Pearson postures over ‘wild rivers’

Noel Pearson has resigned as Director of the Cape York Institute (CYI), with much fanfare from his legion of supporters at The Australian.
Pearson resigned after the Queensland state government, along with the Wilderness Society, announced that three waterways in the Cape York region of North Queensland would be placed under special protective legislation.
The Archer, Stewart and Lockhart waterways will be called “wild rivers”.
Pearson has tried to argue that the legislation is an attack “on the rights of traditional owners”.
“The rest of the country are saying… ‘we’re not going to allow you to develop any economic base’”.
But contrary to Pearson’s claims, the “wild rivers” legislation does not prevent economic development in gazetted areas. Grazing, fishing, eco-tourism and (controversially) mining can all continue.
The legislation will introduce strict environmental guidelines for sustainable economic projects, to be developed by the majority of Aboriginal stakeholders.
It is these conditions that anger Pearson, limiting his ability to negotiate destructive, multi-million dollar projects with major capitalists. Pearson and the CYI have long positioned unfettered commercial expansion in the region as the “solution” to Aboriginal economic disadvantage.
North Queensland Indigenous leader, Murrandoo Yannner, says Pearson is “letting a few Aboriginal people financially benefit at the expense of the rest of us being left in a dust bowl”.
Wik Indigenous leader Gina Castelain says, “We want to protect our environment and our rivers. We are working hard to develop and maintain economic activity which does not harm our waterways.” Ms Castelain said commercial fishing in the Archer River was undermining efforts to develop ventures such as recreational fishing and ecotourism.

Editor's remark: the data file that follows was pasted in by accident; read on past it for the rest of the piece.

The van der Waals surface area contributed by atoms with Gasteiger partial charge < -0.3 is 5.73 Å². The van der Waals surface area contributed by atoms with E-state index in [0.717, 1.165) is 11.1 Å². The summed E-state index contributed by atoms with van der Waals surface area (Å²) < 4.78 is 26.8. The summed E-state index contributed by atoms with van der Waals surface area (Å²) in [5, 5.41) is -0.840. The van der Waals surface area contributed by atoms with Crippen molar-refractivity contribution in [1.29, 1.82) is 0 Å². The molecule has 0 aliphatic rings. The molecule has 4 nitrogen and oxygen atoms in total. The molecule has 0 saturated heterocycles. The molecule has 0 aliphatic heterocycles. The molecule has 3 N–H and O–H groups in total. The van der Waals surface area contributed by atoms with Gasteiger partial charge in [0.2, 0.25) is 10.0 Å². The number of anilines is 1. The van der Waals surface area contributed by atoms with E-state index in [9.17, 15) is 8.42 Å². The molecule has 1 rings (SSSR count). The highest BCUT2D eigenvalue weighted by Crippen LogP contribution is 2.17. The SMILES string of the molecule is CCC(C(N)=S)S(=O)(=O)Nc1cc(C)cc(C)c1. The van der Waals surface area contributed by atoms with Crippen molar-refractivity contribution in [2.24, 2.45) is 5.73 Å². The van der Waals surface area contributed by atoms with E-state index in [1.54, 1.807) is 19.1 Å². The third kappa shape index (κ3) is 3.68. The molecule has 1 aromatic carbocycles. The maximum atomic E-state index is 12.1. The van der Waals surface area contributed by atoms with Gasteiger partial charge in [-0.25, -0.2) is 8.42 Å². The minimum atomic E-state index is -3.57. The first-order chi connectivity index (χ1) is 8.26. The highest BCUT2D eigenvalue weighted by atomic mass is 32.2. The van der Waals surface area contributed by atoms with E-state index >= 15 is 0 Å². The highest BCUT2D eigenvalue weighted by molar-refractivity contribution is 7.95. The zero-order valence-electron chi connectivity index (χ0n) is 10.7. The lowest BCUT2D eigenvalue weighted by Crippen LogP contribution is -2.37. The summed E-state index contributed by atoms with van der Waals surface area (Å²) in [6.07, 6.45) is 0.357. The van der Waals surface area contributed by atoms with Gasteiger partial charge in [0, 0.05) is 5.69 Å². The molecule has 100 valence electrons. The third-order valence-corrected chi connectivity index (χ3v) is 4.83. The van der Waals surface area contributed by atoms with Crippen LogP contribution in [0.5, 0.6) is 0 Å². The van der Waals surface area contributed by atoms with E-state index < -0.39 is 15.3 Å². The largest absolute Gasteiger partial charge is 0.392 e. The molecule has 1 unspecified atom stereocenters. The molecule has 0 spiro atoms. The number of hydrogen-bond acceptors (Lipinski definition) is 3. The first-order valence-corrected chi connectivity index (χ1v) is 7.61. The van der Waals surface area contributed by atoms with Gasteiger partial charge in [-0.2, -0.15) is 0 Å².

Pearson’s criticism of the “wild rivers” legislation must be viewed in the context of his high profile backing of the broad scale winding back of Aboriginal rights.
Despite his posturing about “returning to the barricades to fight for land rights” Pearson’s resignation is a disingenuous attempt to protect the interests of a few at the expense of genuine community-led development.
These communities are already reeling from attacks that Pearson and the CYI supported. The CYI signed the deal to introduce the punitive Family Responsibilities Commission bill before holding any “community consultations”.
The FRC bill introduces welfare-quarantine measures similar to those in the NT and has suspended the Queensland Anti-Discrimination Act.
By Lauren Mellor


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  1. Having read hundreds of pages of Pearson I’m mystified by your assertion of him “backing… the broad scale winding back of Aboriginal rights”. His thesis is a dialectic between responsibility and rights. The tone of his writing is complementary rather than dismissive of rights.

    I suspect too that you use hyperbole again when you say Pearson wants “unfettered” economic expansion. Again the tone of his work is that he is intentionally not prescriptive of what economics are ideal for the Australian people, simply that it will provide work and income for Aboriginals.

    I am curious as to why a number of writers on this website use dismissive rhetoric about Pearson rather than just a critical analysis of his actual words.

  2. @Nathan Here’s a delightful quotable from Noel Pearson:
    “Self-interest is the engine that drives the vehicle of social and economic progress.”
    Clearly he believes unrestrained individualism [read Capitalism] is the best way to advance society.
    What’s your analysis of this remark in relation to the tone of Lauren’s article?
    Do you believe the best way to advance an oppressed people is for everyone to pursue selfish ends or do you agree with Lauren?


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